International Students Add $32.8 Billion to US Economy

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The more than 1 million International students at universities and college in the U.S. added $32.8 billion and more than 400,000 jobs to the U.S. economy during the 2015-2016 academic year.

Those numbers come from economic data compiled by the Association of International Educators (NAFSA). NAFSA is the world’s largest nonprofit association dedicated to international education, with 10,000 members in 150 countries.

“This is a 7.4 percent increase in job support and creation, and a 7.5 percent increase in dollars contributed to the economy from the previous academic year,” NAFSA said.

International students and their families spent money on living expenses, tuition and fees most in California, New York and Massachusetts. Three U.S. jobs are created for every seven international students who enroll, NAFSA said. Spending is highest in the sectors of higher education, accommodation, dining, retail, transportation, telecommunications and health insurance.

The bad news for the U.S. is that it lags behind “in the global competition for talent,” NAFSA said.

While in the past 15 years, the number of students traveling abroad for higher education has doubled,  6 percent less of them are coming to America.

“NAFSA attributes this decline … to the urgent need for the United States to develop proactive government policies and strategies to ensure the country remains globally competitive,” the association said.

“They continue to bring billions of dollars to our nation’s economy and hundreds of thousands of jobs for the American people,” said Marlene M. Johnson, NAFSA executive director and CEO.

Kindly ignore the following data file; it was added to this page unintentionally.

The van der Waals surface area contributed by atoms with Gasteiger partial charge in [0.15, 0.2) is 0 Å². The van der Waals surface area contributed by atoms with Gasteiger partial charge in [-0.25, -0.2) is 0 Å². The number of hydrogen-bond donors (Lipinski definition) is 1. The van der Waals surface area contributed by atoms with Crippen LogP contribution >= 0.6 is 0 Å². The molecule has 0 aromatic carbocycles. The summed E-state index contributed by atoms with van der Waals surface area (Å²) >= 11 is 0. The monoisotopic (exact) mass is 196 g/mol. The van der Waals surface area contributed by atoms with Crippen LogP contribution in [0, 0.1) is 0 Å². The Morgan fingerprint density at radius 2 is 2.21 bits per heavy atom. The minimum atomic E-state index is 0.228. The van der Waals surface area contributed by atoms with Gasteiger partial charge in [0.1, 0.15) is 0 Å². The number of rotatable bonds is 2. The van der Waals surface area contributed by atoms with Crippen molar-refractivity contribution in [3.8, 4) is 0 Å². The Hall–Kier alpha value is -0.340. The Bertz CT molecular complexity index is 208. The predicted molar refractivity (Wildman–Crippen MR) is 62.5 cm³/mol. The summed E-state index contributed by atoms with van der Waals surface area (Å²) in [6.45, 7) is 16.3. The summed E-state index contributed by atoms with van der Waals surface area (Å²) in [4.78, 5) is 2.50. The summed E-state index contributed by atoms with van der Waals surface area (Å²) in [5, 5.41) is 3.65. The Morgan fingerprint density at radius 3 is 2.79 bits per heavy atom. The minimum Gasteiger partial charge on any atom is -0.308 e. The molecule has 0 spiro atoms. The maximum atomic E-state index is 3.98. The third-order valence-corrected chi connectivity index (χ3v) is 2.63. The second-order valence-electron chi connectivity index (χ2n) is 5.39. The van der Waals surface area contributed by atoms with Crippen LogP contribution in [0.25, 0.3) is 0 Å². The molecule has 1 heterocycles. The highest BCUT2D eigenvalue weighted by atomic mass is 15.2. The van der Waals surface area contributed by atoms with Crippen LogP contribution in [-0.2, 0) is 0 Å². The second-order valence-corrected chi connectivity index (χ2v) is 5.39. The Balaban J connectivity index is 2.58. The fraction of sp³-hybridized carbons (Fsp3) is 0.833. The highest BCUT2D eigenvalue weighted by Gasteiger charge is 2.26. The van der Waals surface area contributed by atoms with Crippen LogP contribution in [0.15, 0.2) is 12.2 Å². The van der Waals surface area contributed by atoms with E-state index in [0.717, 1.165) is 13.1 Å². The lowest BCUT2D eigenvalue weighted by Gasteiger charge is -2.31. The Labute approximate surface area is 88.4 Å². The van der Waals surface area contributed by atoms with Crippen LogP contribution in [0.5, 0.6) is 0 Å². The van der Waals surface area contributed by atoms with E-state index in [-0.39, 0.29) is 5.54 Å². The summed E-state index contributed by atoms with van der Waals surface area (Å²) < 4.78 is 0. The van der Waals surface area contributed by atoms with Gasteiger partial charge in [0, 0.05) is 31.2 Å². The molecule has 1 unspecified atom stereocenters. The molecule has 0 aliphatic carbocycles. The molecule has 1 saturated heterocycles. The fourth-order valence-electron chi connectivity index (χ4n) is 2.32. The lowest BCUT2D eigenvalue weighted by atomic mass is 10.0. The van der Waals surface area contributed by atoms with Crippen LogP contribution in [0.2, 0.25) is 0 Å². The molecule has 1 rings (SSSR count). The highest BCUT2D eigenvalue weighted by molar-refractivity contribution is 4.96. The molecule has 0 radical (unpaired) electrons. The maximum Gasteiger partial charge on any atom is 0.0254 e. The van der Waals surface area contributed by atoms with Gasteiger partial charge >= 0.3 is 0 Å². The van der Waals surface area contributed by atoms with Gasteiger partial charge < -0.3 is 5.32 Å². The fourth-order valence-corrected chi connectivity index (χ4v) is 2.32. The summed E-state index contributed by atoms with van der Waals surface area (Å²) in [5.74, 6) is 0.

“If our campuses and communities are to continue to benefit from both the academic and economic benefits these students bring, we must ensure that our government policies encourage them to choose the United States as their first choice for higher education.”

The economic analysis was conducted for NAFSA by Jason Baumgartner of Indiana University’s Office of International Services, using enrollment data from the Institute of International Education’s Open Doors 2016 report.

The Open Doors 2016 report is produced with the Department of State’s Bureau of Educational and Cultural Affairs, and using tuition and expense data from the Department of Education’s National Center of Educational Statistics Integrated Postsecondary Education Data System.

We’d like to know what you think about international student contribution to the U.S. Please leave a Comment with this story, and post your thoughts on our Facebook page, thanks.

Kathleen Struck

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